View Full Version : [all variants] Home Server
April 30th, 2008, 03:27 PM
Over the next few days I am looking to set up a home server for me and my house mates. What I'm aiming for this to be able to do is:
- Be a simple file server.
- HTTP + mail server if possible, but not entirely necessary.
- FTP server.
- Some form of remote control.
- Remotely download torrents.
The computer I have set aside for this is an old Mac G3, with 256mb RAM. Would that be sufficient for my needs? Obviously the HDD's will need upgrading, as I think it currently only has an 8gb disk, but I can't see that being much of an issue - I'm sure I'll have some old IDE HDD's sitting around somewhere.
April 30th, 2008, 03:30 PM
seems fine to me especially if you isntall the server edition instead of the desktop edition. The loads shouldn't be to heavy so even on your limited hardware ubuntu should be fine.
April 30th, 2008, 04:28 PM
I thought that, but then read:
Are you sure that it will be capable?
April 30th, 2008, 04:33 PM
if you dont run a gui you should be alright. You are planning on using it as a server and not having a heavy load so i think it will work.
April 30th, 2008, 04:36 PM
Setup Apache (Web Server), Postfix (Mailserver), Courierpop3 (POP3 Server), gProFTP (FTP Server. Note, FTP is insecure.), Openssh-server (For remote control).
April 30th, 2008, 05:08 PM
With just these services running, and no running (although I will probably keep one installed), the G3 will be ok?
April 30th, 2008, 05:12 PM
well it really depens on what you and your friends do with it.. if "your friends" are 100 people and you use it as a corporate server where your files will be accessed every minute it may be not enough, but for "home access" it will be alright..
the best method for home use is: just try it. ubuntu is free so you dont have to pay for it and then get in trouble when you realize that it isnt working correctly.. if you find out that your system is running out of memory / or disk space / or cpu you can then upgrade the needed part later, you will not have to reinstall ubuntu again.
April 30th, 2008, 06:37 PM
I run Ubuntu 6.06 Server as a Samba file server on a computer with 32mb of RAM and it works just fine. Downloading torrents through your server is what is going eat up your RAM though.
I use torrentflux-b4rt on Ubuntu 6.06 Server and it pushes the limit with 392mb of RAM. This is with no gui or anything else extra on top of the base OS load except for Apache w/php which is required by torrentflux. It also requires a MySQL database, but that is running on another computer.
April 30th, 2008, 11:52 PM
I had no idea that torrentflux would be so RAM intensive. I'm also going to have to run MySQL from the same box, so I assume im going to run in to serious memory problems?..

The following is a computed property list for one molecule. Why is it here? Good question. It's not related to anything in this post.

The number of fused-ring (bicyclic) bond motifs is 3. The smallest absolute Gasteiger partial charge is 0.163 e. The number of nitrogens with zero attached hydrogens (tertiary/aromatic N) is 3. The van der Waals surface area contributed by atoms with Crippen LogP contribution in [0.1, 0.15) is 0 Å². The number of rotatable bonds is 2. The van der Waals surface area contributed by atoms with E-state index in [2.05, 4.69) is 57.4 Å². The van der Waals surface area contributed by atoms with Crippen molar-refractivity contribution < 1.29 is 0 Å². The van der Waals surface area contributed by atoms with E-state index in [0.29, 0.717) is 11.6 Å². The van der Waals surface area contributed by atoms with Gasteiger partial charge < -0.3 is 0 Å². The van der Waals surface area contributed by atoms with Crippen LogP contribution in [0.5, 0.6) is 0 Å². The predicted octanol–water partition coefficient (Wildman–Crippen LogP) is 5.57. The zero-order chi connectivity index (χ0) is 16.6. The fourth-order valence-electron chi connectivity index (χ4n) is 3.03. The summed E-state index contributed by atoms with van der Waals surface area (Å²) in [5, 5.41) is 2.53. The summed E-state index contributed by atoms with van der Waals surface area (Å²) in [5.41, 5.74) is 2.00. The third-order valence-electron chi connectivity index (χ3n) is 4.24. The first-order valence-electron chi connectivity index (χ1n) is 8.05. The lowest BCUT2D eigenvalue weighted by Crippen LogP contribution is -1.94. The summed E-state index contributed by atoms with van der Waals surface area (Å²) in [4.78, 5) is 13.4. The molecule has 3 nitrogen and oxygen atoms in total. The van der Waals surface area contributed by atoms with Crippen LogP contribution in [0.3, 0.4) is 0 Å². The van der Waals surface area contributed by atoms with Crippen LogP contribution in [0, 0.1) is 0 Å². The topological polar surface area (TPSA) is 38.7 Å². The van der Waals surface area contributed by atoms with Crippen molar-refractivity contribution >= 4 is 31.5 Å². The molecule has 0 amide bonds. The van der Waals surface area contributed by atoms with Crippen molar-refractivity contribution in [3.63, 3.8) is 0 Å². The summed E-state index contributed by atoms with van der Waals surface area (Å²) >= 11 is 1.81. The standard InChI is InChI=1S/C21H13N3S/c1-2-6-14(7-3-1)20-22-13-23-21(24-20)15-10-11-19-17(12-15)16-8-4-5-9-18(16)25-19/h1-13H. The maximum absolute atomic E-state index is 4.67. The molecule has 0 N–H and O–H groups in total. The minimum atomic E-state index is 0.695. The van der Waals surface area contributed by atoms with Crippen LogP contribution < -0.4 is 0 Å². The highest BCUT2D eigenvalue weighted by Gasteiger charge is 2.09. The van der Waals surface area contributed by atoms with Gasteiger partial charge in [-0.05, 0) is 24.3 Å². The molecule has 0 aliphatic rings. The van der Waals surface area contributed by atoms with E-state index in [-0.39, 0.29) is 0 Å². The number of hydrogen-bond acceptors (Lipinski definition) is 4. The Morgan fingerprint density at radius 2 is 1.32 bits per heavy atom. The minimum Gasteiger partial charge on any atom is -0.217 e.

May 1st, 2008, 06:26 AM
I just set up something similar the other day on a 500MHz P3 w/ 256MB RAM. I'm running apache, mysql, and torrentflux. It works ok, definitely eats up all of the memory, and torrentflux takes up most of the cpu too. I'm running a variant called UbuntuLite (http://ubuntulite.tuxfamily.org/). It's designed for older hardware. I installed the command line version of it, and then openssh-server must be installed off the cd to access it remotely.
May 1st, 2008, 07:06 PM
Well, in the end I got myself an AMD2000 and 256mb RAM for the same price - So I think I'll be fine.
Just got to wack some massive HDD's in it now and get busy..
Thanks for your advice guys, and I'll look in to UbuntuLite.. Although with an AMD2000, I doubt ill have any problems.
May 1st, 2008, 07:53 PM
This might be a bit of-topic but i would say that it would be easy to do what you want to do (I have done something similar:))I would say that the hardest thing would be setting up a mail server :lolflag: but it is still not that hard (I had my mail server set up in a day)
May 2nd, 2008, 10:38 AM
Well, heres hoping.
I also plan on making some kind of web interface for my house mates to easily use and so on. To be honest, I'm not too bothered about the difficulty of the project as I am doing it, in many ways, to advance my understanding of Linux as much as I am for a practical purpose.
May 2nd, 2008, 05:59 PM
That's a good philosophy, I enjoy doing the same. After tweaking some settings real quick, I have gotten memory usage down to under 160MB on my server, so it is running great. I slimmed down apache and mysql's memory usage, so what you were envisioning seems pretty easily accomplished, even on the old hardware.
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